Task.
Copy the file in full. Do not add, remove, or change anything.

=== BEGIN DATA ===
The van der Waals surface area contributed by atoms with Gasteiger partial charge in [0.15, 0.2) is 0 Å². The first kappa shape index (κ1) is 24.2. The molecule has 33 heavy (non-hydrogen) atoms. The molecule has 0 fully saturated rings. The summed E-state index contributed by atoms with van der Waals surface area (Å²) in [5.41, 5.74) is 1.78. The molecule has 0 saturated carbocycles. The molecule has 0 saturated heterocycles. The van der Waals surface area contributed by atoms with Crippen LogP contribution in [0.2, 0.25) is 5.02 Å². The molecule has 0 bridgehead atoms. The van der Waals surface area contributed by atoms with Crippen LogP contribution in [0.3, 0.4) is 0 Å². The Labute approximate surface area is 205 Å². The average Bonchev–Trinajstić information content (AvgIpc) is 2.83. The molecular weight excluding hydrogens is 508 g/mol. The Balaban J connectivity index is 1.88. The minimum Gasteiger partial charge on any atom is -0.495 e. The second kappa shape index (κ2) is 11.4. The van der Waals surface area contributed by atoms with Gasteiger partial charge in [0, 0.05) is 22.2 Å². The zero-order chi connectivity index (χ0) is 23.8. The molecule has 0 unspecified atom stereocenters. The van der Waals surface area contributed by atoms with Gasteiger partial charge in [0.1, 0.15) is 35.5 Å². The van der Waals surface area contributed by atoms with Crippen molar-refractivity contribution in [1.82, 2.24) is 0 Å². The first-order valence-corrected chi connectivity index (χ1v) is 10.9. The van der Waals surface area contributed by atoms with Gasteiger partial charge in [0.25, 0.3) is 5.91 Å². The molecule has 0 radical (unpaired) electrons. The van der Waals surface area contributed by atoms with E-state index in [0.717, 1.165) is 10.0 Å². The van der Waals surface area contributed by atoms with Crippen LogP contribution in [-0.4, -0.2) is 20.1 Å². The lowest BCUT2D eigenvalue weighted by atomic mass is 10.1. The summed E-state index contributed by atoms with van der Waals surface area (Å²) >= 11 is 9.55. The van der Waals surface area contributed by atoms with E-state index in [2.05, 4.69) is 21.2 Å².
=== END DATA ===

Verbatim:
The van der Waals surface area contributed by atoms with Gasteiger partial charge in [0.15, 0.2) is 0 Å². The first kappa shape index (κ1) is 24.2. The molecule has 33 heavy (non-hydrogen) atoms. The molecule has 0 fully saturated rings. The summed E-state index contributed by atoms with van der Waals surface area (Å²) in [5.41, 5.74) is 1.78. The molecule has 0 saturated carbocycles. The molecule has 0 saturated heterocycles. The van der Waals surface area contributed by atoms with Crippen LogP contribution in [0.2, 0.25) is 5.02 Å². The molecule has 0 bridgehead atoms. The van der Waals surface area contributed by atoms with Crippen LogP contribution in [0.3, 0.4) is 0 Å². The Labute approximate surface area is 205 Å². The average Bonchev–Trinajstić information content (AvgIpc) is 2.83. The molecular weight excluding hydrogens is 508 g/mol. The Balaban J connectivity index is 1.88. The minimum Gasteiger partial charge on any atom is -0.495 e. The second kappa shape index (κ2) is 11.4. The van der Waals surface area contributed by atoms with Gasteiger partial charge in [0, 0.05) is 22.2 Å². The zero-order chi connectivity index (χ0) is 23.8. The molecule has 0 unspecified atom stereocenters. The van der Waals surface area contributed by atoms with Gasteiger partial charge in [0.1, 0.15) is 35.5 Å². The van der Waals surface area contributed by atoms with Crippen molar-refractivity contribution in [1.82, 2.24) is 0 Å². The first-order valence-corrected chi connectivity index (χ1v) is 10.9. The van der Waals surface area contributed by atoms with Gasteiger partial charge in [0.25, 0.3) is 5.91 Å². The molecule has 0 radical (unpaired) electrons. The van der Waals surface area contributed by atoms with E-state index in [0.717, 1.165) is 10.0 Å². The van der Waals surface area contributed by atoms with Crippen LogP contribution in [-0.4, -0.2) is 20.1 Å². The lowest BCUT2D eigenvalue weighted by atomic mass is 10.1. The summed E-state index contributed by atoms with van der Waals surface area (Å²) >= 11 is 9.55. The van der Waals surface area contributed by atoms with E-state index in [2.05, 4.69) is 21.2 Å².